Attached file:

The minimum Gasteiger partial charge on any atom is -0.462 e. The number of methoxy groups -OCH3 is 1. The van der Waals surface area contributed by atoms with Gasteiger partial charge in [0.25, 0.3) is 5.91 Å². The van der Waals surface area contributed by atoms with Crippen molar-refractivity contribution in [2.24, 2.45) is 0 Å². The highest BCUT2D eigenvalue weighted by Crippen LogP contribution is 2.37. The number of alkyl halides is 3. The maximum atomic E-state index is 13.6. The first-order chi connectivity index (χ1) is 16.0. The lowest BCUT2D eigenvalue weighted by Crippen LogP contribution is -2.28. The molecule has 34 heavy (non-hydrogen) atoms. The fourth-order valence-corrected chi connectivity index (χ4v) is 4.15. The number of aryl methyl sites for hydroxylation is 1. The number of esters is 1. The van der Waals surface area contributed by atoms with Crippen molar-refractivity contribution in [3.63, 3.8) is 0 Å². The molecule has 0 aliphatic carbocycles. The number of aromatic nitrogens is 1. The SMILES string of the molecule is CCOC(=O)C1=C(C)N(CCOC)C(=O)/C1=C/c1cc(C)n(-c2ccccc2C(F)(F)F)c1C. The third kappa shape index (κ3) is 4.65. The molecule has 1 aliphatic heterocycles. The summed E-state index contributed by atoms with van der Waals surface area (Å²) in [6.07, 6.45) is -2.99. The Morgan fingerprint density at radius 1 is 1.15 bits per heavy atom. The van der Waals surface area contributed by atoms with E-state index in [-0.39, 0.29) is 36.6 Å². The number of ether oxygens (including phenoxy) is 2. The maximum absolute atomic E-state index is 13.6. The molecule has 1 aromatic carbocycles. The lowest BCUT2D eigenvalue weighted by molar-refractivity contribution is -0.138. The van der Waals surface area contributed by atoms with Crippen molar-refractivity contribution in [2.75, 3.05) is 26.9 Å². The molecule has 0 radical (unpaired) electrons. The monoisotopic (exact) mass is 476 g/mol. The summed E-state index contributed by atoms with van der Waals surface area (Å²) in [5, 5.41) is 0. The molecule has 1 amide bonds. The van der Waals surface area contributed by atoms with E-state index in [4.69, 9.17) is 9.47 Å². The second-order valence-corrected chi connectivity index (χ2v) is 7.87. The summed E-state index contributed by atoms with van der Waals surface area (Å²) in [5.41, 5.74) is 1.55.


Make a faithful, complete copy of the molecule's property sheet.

The minimum Gasteiger partial charge on any atom is -0.462 e. The number of methoxy groups -OCH3 is 1. The van der Waals surface area contributed by atoms with Gasteiger partial charge in [0.25, 0.3) is 5.91 Å². The van der Waals surface area contributed by atoms with Crippen molar-refractivity contribution in [2.24, 2.45) is 0 Å². The highest BCUT2D eigenvalue weighted by Crippen LogP contribution is 2.37. The number of alkyl halides is 3. The maximum atomic E-state index is 13.6. The first-order chi connectivity index (χ1) is 16.0. The lowest BCUT2D eigenvalue weighted by Crippen LogP contribution is -2.28. The molecule has 34 heavy (non-hydrogen) atoms. The fourth-order valence-corrected chi connectivity index (χ4v) is 4.15. The number of aryl methyl sites for hydroxylation is 1. The number of esters is 1. The van der Waals surface area contributed by atoms with Crippen molar-refractivity contribution in [3.63, 3.8) is 0 Å². The molecule has 0 aliphatic carbocycles. The number of aromatic nitrogens is 1. The SMILES string of the molecule is CCOC(=O)C1=C(C)N(CCOC)C(=O)/C1=C/c1cc(C)n(-c2ccccc2C(F)(F)F)c1C. The third kappa shape index (κ3) is 4.65. The molecule has 1 aliphatic heterocycles. The summed E-state index contributed by atoms with van der Waals surface area (Å²) in [6.07, 6.45) is -2.99. The Morgan fingerprint density at radius 1 is 1.15 bits per heavy atom. The van der Waals surface area contributed by atoms with E-state index in [-0.39, 0.29) is 36.6 Å². The number of ether oxygens (including phenoxy) is 2. The maximum absolute atomic E-state index is 13.6. The molecule has 1 aromatic carbocycles. The lowest BCUT2D eigenvalue weighted by molar-refractivity contribution is -0.138. The van der Waals surface area contributed by atoms with Crippen molar-refractivity contribution in [2.75, 3.05) is 26.9 Å². The molecule has 0 radical (unpaired) electrons. The monoisotopic (exact) mass is 476 g/mol. The summed E-state index contributed by atoms with van der Waals surface area (Å²) in [5, 5.41) is 0. The molecule has 1 amide bonds. The van der Waals surface area contributed by atoms with E-state index in [4.69, 9.17) is 9.47 Å². The second-order valence-corrected chi connectivity index (χ2v) is 7.87. The summed E-state index contributed by atoms with van der Waals surface area (Å²) in [5.41, 5.74) is 1.55.